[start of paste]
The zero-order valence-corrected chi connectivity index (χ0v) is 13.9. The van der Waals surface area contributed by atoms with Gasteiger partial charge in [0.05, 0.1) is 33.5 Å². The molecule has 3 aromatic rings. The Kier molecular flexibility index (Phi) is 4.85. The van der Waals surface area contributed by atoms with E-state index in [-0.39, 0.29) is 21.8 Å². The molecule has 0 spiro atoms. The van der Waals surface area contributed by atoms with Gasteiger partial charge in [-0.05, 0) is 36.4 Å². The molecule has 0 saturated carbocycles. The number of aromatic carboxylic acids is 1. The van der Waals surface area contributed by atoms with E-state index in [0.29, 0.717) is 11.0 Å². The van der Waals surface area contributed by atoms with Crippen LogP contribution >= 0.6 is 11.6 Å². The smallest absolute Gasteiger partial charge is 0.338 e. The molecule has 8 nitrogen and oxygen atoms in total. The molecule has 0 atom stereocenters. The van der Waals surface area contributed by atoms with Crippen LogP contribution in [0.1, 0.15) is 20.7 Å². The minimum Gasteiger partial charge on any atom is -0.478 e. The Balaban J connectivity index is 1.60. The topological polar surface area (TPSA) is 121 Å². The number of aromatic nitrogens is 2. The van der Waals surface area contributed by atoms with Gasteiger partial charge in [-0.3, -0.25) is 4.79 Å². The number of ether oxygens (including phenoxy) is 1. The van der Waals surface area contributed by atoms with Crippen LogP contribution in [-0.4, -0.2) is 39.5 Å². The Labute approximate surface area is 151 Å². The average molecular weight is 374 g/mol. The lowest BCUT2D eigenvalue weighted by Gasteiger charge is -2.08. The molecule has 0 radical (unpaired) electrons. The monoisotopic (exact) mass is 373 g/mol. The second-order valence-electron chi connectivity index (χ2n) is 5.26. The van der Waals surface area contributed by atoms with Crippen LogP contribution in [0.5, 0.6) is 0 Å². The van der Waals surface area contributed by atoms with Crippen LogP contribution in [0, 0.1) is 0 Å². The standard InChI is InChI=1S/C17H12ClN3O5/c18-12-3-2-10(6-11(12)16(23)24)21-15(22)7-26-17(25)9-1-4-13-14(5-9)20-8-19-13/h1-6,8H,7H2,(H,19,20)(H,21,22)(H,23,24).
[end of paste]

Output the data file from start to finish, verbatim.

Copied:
The zero-order valence-corrected chi connectivity index (χ0v) is 13.9. The van der Waals surface area contributed by atoms with Gasteiger partial charge in [0.05, 0.1) is 33.5 Å². The molecule has 3 aromatic rings. The Kier molecular flexibility index (Phi) is 4.85. The van der Waals surface area contributed by atoms with E-state index in [-0.39, 0.29) is 21.8 Å². The molecule has 0 spiro atoms. The van der Waals surface area contributed by atoms with Gasteiger partial charge in [-0.05, 0) is 36.4 Å². The molecule has 0 saturated carbocycles. The number of aromatic carboxylic acids is 1. The van der Waals surface area contributed by atoms with E-state index in [0.29, 0.717) is 11.0 Å². The van der Waals surface area contributed by atoms with Crippen LogP contribution >= 0.6 is 11.6 Å². The smallest absolute Gasteiger partial charge is 0.338 e. The molecule has 8 nitrogen and oxygen atoms in total. The molecule has 0 atom stereocenters. The van der Waals surface area contributed by atoms with Crippen LogP contribution in [0.1, 0.15) is 20.7 Å². The minimum Gasteiger partial charge on any atom is -0.478 e. The Balaban J connectivity index is 1.60. The topological polar surface area (TPSA) is 121 Å². The number of aromatic nitrogens is 2. The van der Waals surface area contributed by atoms with Gasteiger partial charge in [-0.3, -0.25) is 4.79 Å². The number of ether oxygens (including phenoxy) is 1. The van der Waals surface area contributed by atoms with Crippen LogP contribution in [-0.4, -0.2) is 39.5 Å². The Labute approximate surface area is 151 Å². The average molecular weight is 374 g/mol. The lowest BCUT2D eigenvalue weighted by Gasteiger charge is -2.08. The molecule has 0 radical (unpaired) electrons. The monoisotopic (exact) mass is 373 g/mol. The second-order valence-electron chi connectivity index (χ2n) is 5.26. The van der Waals surface area contributed by atoms with Crippen LogP contribution in [0.5, 0.6) is 0 Å². The van der Waals surface area contributed by atoms with Crippen LogP contribution in [0, 0.1) is 0 Å². The standard InChI is InChI=1S/C17H12ClN3O5/c18-12-3-2-10(6-11(12)16(23)24)21-15(22)7-26-17(25)9-1-4-13-14(5-9)20-8-19-13/h1-6,8H,7H2,(H,19,20)(H,21,22)(H,23,24).